It seems like this is the case with many careers.  While this guarantees nothing, it can be said that pushing past frustrations and really working hard and smart can often be enough to put someone over the top.  It can be a differentiator.

Differentiate Needs and Wants

In my suburban locale, I need a car.  However, I don’t need a really nice car.  I want one, but I don’t need one.  A roof over my head is needed, but buying a dream home is an example of focusing on something that is simply wanted but not needed.

Keeping this in mind, we can save that cost difference between the wants and needs.  It helps to think of opportunity cost, and consider that saving $1 today could really mean saving $5 down the line.  After all, if we take our savings and invest it, we would hopefully see it grow to much more in the future.

Save a High Percentage of Income

When younger, I saved money regularly.  However, I was never one of those super savers who pocketed 50% of my pay.  If I had been, financial freedom might have been much, much closer.

You know, it just makes sense.  The more you save, the more you will have for retirement.  Simple, right?  But so many people don’t save at all, and many just save 5% or 10% of income.  While it’s not so easy all the time to get out of decisions that might have already been made, it’s good to always strive to improve.

Start to Save Early in Life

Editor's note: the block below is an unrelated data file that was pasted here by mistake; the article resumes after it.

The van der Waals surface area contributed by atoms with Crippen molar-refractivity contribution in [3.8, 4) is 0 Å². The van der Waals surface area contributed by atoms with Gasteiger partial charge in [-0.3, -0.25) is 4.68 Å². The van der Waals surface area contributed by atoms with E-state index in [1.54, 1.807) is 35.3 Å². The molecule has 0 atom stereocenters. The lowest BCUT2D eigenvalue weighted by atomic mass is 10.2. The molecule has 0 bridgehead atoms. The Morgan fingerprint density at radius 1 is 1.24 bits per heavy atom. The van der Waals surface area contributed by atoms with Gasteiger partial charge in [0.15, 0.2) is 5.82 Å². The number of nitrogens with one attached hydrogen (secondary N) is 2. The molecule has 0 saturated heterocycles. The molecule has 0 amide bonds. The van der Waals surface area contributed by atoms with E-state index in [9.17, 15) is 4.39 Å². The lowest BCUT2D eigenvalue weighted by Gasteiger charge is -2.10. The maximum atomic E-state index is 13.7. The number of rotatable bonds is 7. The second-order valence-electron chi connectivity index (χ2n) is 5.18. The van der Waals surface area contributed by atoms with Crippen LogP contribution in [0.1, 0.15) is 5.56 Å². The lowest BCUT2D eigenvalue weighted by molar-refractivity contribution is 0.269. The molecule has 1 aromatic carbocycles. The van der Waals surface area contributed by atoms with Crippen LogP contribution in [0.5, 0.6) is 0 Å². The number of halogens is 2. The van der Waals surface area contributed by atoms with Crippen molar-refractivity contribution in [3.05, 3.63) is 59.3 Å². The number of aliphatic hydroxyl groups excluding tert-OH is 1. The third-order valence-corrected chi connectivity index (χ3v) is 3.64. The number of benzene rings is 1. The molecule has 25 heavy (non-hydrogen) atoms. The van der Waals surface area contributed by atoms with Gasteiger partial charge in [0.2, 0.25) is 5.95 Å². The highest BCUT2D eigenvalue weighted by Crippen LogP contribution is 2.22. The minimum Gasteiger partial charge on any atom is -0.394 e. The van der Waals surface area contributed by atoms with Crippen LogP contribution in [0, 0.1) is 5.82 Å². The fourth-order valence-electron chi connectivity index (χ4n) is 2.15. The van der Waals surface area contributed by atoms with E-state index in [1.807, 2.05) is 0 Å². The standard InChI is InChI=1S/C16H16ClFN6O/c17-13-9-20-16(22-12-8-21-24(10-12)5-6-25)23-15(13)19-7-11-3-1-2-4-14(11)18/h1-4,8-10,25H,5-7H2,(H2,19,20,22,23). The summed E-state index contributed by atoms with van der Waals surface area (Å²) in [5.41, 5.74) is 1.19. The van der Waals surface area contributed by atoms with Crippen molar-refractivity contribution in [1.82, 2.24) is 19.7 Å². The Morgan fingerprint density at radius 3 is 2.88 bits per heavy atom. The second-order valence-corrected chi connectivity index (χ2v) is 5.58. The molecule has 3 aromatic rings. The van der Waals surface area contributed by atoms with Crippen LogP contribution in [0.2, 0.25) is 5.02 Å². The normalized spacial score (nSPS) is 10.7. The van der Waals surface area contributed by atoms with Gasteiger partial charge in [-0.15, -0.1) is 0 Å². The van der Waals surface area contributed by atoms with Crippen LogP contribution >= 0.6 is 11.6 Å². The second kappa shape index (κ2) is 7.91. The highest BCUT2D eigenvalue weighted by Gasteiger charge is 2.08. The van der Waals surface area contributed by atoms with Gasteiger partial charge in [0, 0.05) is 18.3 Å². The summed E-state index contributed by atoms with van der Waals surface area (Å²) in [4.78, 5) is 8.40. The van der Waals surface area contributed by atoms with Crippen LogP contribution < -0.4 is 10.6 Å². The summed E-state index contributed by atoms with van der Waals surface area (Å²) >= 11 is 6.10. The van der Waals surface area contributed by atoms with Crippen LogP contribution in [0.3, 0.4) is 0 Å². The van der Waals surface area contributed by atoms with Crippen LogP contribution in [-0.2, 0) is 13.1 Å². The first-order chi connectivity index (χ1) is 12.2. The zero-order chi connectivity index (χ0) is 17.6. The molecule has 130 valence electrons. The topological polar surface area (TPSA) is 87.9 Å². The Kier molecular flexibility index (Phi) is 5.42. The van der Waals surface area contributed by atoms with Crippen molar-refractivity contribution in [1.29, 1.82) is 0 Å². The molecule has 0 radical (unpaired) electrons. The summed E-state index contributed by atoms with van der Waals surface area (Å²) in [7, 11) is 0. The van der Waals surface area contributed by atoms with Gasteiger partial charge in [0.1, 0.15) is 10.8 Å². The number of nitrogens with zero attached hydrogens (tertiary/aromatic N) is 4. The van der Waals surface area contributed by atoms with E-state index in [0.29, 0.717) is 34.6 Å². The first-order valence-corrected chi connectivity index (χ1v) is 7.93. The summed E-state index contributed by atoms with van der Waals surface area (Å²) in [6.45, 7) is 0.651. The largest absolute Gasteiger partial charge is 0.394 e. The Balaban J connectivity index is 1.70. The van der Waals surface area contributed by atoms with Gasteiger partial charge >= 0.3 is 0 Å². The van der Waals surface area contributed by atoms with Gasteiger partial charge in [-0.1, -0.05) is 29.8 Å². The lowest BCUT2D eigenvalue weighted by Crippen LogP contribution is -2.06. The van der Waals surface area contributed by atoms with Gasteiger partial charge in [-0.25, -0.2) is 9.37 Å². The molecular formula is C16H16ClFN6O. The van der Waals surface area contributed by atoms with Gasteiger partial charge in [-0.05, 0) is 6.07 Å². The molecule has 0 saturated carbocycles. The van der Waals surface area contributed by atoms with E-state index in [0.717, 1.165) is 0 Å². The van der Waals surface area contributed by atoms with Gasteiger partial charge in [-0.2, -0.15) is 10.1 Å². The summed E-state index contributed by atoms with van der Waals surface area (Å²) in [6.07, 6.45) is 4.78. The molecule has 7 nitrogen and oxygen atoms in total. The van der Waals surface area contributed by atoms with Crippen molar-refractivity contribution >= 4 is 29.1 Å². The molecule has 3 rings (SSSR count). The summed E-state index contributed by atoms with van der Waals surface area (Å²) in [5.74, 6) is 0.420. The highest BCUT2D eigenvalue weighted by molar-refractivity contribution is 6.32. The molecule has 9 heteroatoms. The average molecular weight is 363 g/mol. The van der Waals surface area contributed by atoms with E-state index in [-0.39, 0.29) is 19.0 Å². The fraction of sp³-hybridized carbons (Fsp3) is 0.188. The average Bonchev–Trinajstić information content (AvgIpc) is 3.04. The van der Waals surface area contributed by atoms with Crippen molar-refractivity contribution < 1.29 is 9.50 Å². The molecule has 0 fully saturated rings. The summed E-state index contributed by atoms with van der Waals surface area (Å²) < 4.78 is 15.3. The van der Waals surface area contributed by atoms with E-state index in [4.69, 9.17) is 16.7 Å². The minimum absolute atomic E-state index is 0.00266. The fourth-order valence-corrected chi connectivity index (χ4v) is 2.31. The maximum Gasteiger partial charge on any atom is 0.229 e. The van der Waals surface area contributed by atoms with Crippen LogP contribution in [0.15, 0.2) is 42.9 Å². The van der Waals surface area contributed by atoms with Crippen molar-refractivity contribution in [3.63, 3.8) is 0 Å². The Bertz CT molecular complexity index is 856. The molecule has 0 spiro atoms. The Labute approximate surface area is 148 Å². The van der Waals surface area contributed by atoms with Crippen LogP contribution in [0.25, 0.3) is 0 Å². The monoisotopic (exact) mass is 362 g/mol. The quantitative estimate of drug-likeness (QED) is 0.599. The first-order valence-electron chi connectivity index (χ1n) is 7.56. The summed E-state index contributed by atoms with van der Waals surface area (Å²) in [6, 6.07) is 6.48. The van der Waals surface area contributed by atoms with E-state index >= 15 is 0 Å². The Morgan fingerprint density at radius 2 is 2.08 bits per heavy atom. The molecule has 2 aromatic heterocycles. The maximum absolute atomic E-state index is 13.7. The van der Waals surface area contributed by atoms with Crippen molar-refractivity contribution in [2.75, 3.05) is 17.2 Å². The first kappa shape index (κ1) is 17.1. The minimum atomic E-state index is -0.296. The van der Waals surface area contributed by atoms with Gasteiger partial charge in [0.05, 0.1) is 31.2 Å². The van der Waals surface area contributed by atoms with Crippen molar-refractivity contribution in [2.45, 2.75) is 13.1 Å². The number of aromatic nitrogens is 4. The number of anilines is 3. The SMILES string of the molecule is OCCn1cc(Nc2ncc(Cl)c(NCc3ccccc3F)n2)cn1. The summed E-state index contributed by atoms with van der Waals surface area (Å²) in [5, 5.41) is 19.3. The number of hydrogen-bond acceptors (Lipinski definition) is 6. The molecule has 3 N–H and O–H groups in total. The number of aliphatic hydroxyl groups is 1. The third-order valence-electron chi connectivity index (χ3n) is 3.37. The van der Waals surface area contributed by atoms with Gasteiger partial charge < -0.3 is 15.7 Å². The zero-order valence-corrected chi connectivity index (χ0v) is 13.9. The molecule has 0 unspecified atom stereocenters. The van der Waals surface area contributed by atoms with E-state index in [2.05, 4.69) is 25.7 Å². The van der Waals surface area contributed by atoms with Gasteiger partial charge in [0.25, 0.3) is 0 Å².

The more money we can save when younger, the better off we are.  I know a lot of people advocate living it up and taking risks when young, but I think it can really pay off later in life if you save as much as possible as early as possible.  How many people, when older, wish they were more careful with their money when younger?

Focus on Rate of Return

This doesn’t mean obsessing over getting the best rate of return at all costs.  Rather, we should at least make sure not to ignore the importance of it.  An asset allocation that’s overweighted in “safe” investments such as cash or savings accounts

Manage Risks

Sometimes it just takes one or two mistakes to wreak havoc with one’s finances.  When it comes to investments, competitively chasing high returns while ignoring risks (as noted above) can be dangerous.  However, there can be other risks.  Some are personal, such as driving safely, marrying the right person (not divorcing), and the like.

Other risks can be mitigated to a large degree by insurance.  This is an area that many people just check the box and move on, but it can really pay to review your coverage and make sure that you have made the right choices.  Thinking in detail about your financial risks, based on your life activities and structure, can serve as a starting point for a personal audit of your insurance needs.

Be Goal-Oriented

Just doing all these things noted above can put someone on the right track.  But like anything else, it helps to know where we want to go.  At least for me, it helps to set goals.

I like SMART goals.  These are specific, measurable, attainable, relevant, and timely.

Help Others